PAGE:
The exact process: If a game is tied at the end of play (nine innings for a traditional game and seven innings for a doubleheader game), there will be one inning played under International Tiebreaker (ITB) rules. The ITB rules were used by MLB in 2020, where a runner would begin the inning at second base and each side would be given the chance to take the lead.
After the ITB inning, play will shift to a sudden-death tiebreaker. Here’s the description from the MLB Partner League:
Field managers will meet with umpires with the home manager choosing offense or defense. For the team on offense, the player on the lineup card immediately preceding the batter due up will start on first base. The defensive team will have three outs to prevent the offense from scoring. If the team on offense scores they will win the game, while if the defensive team retires the side without scoring a run, they will win. As with the ITB runner, if the runner placed on first base scores, the run will be unearned.
The rule was first proposed by former Florence field manager Dennis Pelfrey, who currently manages in the San Francisco Giants’ organization. It was refined by a committee of Frontier League managers and administrators, including managers Andy McCauley of Evansville, Quebec’s Pat Scalabrini, and Ottawa’s Bobby Brown.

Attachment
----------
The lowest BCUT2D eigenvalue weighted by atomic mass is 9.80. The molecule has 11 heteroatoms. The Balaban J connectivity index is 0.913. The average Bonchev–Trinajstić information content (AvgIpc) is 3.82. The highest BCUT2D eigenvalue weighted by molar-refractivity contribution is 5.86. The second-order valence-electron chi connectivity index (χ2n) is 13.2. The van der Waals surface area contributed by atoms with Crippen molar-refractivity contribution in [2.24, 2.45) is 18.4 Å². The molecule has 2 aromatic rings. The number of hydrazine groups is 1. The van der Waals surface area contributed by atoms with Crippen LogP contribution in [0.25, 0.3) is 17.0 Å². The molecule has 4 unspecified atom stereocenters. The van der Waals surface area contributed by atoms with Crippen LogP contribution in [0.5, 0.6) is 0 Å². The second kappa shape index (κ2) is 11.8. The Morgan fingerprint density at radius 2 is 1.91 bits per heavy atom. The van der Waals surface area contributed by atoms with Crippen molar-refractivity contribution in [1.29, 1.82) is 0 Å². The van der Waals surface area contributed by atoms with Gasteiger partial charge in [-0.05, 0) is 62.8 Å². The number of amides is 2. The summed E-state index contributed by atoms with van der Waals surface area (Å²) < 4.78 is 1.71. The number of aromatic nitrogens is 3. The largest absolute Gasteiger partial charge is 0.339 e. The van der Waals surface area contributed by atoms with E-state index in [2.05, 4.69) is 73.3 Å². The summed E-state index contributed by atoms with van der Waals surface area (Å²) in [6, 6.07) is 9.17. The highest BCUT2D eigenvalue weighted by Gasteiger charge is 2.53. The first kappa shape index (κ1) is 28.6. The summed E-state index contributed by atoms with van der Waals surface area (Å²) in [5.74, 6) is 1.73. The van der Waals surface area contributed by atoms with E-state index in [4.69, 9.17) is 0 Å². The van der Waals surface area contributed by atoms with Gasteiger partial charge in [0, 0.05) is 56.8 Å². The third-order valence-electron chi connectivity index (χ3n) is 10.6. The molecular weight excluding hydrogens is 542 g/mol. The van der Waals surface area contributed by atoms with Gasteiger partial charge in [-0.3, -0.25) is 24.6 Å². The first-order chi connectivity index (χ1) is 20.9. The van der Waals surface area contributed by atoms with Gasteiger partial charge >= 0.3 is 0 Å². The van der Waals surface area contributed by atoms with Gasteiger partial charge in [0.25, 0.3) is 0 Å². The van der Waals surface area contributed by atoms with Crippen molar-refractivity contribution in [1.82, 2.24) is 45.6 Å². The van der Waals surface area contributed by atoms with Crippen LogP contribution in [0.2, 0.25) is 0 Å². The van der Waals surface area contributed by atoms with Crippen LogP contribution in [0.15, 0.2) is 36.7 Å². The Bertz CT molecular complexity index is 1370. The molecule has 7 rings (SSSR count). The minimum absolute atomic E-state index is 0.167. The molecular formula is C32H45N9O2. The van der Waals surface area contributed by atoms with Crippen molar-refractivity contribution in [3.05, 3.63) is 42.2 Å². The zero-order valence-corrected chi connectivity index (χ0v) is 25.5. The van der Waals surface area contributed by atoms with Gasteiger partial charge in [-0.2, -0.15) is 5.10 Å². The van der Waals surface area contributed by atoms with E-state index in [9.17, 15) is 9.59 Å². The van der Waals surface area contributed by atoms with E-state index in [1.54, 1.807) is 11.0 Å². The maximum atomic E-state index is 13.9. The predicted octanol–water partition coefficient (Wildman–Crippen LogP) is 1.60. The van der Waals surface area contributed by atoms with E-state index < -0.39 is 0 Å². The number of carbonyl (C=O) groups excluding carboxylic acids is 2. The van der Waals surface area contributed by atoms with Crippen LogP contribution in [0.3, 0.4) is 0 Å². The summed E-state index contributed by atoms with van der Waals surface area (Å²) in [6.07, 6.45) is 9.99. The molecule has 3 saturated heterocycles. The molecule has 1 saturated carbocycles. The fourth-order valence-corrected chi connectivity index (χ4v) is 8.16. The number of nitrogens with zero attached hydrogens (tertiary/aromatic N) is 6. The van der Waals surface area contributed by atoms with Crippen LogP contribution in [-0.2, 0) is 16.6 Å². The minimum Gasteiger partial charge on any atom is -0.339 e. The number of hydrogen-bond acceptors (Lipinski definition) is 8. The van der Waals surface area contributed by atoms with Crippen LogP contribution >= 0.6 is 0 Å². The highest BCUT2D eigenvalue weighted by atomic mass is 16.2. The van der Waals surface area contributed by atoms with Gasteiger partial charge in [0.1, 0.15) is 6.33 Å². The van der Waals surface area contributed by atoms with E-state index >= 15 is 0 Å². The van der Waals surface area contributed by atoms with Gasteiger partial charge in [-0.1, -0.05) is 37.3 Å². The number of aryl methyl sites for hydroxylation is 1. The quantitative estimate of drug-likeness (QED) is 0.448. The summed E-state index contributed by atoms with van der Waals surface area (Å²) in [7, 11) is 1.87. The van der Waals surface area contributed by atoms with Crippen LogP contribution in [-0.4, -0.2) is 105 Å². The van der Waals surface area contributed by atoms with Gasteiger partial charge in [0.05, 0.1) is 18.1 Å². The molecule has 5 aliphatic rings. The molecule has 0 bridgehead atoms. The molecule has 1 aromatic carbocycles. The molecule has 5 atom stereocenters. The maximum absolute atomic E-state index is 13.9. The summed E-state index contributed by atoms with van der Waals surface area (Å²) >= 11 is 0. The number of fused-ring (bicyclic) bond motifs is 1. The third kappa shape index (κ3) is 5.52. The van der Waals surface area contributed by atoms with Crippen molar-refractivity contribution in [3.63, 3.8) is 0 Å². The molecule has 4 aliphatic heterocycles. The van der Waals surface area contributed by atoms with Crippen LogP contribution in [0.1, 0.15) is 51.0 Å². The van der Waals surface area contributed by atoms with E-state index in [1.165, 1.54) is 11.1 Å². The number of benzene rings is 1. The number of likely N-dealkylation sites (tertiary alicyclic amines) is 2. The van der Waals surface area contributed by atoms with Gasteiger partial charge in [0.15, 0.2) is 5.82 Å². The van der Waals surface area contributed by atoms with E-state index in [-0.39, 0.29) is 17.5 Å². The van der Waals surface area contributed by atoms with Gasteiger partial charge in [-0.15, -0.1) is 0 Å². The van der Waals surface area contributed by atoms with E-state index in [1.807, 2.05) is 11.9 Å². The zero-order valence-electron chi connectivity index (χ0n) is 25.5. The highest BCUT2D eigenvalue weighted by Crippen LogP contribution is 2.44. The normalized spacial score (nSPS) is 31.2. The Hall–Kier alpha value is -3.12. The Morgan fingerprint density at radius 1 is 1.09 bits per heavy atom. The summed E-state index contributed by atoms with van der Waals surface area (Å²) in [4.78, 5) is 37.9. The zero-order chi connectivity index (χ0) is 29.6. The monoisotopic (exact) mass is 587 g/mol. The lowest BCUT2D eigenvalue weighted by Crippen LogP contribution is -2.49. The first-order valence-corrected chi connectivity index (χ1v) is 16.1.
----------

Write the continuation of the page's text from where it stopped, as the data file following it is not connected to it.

“While sudden death will not happen every game, we believe when it does it will have the fans on their feet,” commented Kevin Winn, Deputy Commissioner for On-Field Operations, via press release. “Created by a former manager, this initiative received overwhelming support of our current field managers and Rules Committee.”
One big advantage for the new rule: The sudden death rule guarantees that no game will be played beyond 10.5 innings or beyond 8.5 innings for a doubleheader game.
There’s been plenty of tinkering with extra-inning rules in 2020 and 2021, ranging from MLB’s embrace of the ITB rules to the MLB Partner League Pioneer League in 2021 scrapping extra innings and instead launched a head-to-head, “sudden death” home-run duel to settle ties, a move league officials described as being popular with fans.